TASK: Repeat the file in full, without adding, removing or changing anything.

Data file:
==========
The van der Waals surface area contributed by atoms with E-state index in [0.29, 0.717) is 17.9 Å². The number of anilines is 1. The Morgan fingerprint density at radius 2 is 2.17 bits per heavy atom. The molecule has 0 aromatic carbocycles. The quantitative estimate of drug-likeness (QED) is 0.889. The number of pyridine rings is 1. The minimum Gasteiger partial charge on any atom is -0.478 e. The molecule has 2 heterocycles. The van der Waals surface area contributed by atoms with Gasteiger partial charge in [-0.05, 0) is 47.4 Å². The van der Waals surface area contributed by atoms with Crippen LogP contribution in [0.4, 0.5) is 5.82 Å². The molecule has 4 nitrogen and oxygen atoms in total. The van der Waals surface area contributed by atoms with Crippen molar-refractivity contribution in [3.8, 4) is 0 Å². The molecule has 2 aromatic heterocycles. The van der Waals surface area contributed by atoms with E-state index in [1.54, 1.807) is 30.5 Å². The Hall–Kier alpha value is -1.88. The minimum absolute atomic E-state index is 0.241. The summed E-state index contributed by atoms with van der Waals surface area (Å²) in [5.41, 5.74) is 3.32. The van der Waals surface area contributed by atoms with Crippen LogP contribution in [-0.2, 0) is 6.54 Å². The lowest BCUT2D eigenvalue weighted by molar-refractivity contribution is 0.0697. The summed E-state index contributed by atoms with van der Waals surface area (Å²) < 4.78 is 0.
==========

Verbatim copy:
The van der Waals surface area contributed by atoms with E-state index in [0.29, 0.717) is 17.9 Å². The number of anilines is 1. The Morgan fingerprint density at radius 2 is 2.17 bits per heavy atom. The molecule has 0 aromatic carbocycles. The quantitative estimate of drug-likeness (QED) is 0.889. The number of pyridine rings is 1. The minimum Gasteiger partial charge on any atom is -0.478 e. The molecule has 2 heterocycles. The van der Waals surface area contributed by atoms with Gasteiger partial charge in [-0.05, 0) is 47.4 Å². The van der Waals surface area contributed by atoms with Crippen LogP contribution in [0.4, 0.5) is 5.82 Å². The molecule has 4 nitrogen and oxygen atoms in total. The van der Waals surface area contributed by atoms with Crippen molar-refractivity contribution in [3.8, 4) is 0 Å². The molecule has 2 aromatic heterocycles. The van der Waals surface area contributed by atoms with E-state index in [1.54, 1.807) is 30.5 Å². The Hall–Kier alpha value is -1.88. The minimum absolute atomic E-state index is 0.241. The summed E-state index contributed by atoms with van der Waals surface area (Å²) in [5.41, 5.74) is 3.32. The van der Waals surface area contributed by atoms with Crippen LogP contribution in [-0.2, 0) is 6.54 Å². The lowest BCUT2D eigenvalue weighted by molar-refractivity contribution is 0.0697. The summed E-state index contributed by atoms with van der Waals surface area (Å²) < 4.78 is 0.